Still, this band in their 30s spoke to 14-year-old me and soon I was adopting their smudged on eyeliner, consuming a steady diet of Fuse and listening to every song of their then back catalog. It was an obsessive adoration—one that held my hand through my formative years and teenage heartache. As a mutual love for music tends to do, the band also managed to link me with two of my closest friends, each of us squeezing together at track meets and the bus rides home to talk about our favorite songs, the performances we watched repeatedly, and progress made in trying to learn their songs on guitar.
Now, nearly 30, I got to attend my second concert of theirs with the friend I attended my first concert with along with the majority of the concerts I’d attend in our later years of High School when we’d huddle in the cold in Cambridge in hopes of spotting a band member. The catharsis of live music was immediate and it, like it often is, was a chance to let go and just be in the moment, singing myself hoarse to songs whose lyrics I couldn’t possibly begin to forget due to the constant replays they all gained from ripped copies off the internet.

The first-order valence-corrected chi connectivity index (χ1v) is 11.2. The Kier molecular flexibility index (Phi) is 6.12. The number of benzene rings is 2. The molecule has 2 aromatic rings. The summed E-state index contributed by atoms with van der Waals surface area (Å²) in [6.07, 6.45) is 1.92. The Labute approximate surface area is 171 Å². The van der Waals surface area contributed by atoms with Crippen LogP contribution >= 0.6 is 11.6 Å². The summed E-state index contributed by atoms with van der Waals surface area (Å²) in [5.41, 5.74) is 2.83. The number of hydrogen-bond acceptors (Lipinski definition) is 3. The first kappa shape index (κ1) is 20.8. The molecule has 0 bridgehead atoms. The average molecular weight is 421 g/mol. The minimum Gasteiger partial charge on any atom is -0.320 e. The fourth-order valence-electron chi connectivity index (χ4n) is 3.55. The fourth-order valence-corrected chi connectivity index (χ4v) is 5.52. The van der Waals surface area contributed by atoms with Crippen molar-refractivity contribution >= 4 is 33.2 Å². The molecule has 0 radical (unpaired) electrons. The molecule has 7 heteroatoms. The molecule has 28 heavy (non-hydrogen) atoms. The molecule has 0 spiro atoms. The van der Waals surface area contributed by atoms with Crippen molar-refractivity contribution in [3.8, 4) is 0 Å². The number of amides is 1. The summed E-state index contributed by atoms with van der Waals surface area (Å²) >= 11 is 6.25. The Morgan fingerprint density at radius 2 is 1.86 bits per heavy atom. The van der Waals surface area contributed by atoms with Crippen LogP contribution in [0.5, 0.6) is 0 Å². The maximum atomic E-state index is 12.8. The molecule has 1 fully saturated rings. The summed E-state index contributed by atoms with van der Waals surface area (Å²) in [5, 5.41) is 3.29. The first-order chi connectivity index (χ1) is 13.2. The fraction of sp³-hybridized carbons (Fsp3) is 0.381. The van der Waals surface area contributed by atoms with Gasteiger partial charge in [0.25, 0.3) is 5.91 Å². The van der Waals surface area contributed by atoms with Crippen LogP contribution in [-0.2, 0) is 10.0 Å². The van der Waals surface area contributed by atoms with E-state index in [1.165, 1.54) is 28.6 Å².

Emotions aside—of which there were many—the concert was an enlivened, enthusiastic affair. While The Interrupters didn’t offer much by way of variety in songwriting, their presence was infectious, particularly their lead singer Aimee Interrupter, donned with a sleek leather jacket and perfectly cool shades even under the many clouds.
Weezer was similarly engaged, even if Rivers Cuomo’s vocals began thin. While they played several new songs it was their classics that elicited the greatest response, with “My Name is Jonas,” “Buddy Holly ” and “Say it Ain’t So” being their strongest of the night. A sweet, unexpected gesture came when Cuomo led a rendition of Fall Out Boys “Sugar We’re Goin Down” to a notably thrilled stadium of fans.
That said, and perhaps it’s the fan in me, but it was Green Day that left the lasting impression due to the sheer gusto at which they attacked the night. Forgoing many of their newer songs aside from “Know Your Enemy” and the emotionally potent performance of “Still Breathing,” the band played many of the greatest hits pre-21st Century Breakdown with much of Dookie and American Idiot getting playtime. With a catalog as great as theirs the two cover songs seemed relatively unnecessary, but their impassioned performances of songs such as “St. Jimmy” or “Longview” or the melancholy they wrought with numbers “Wake Me Up When September Ends” and “When I Come Around” more than made up for it.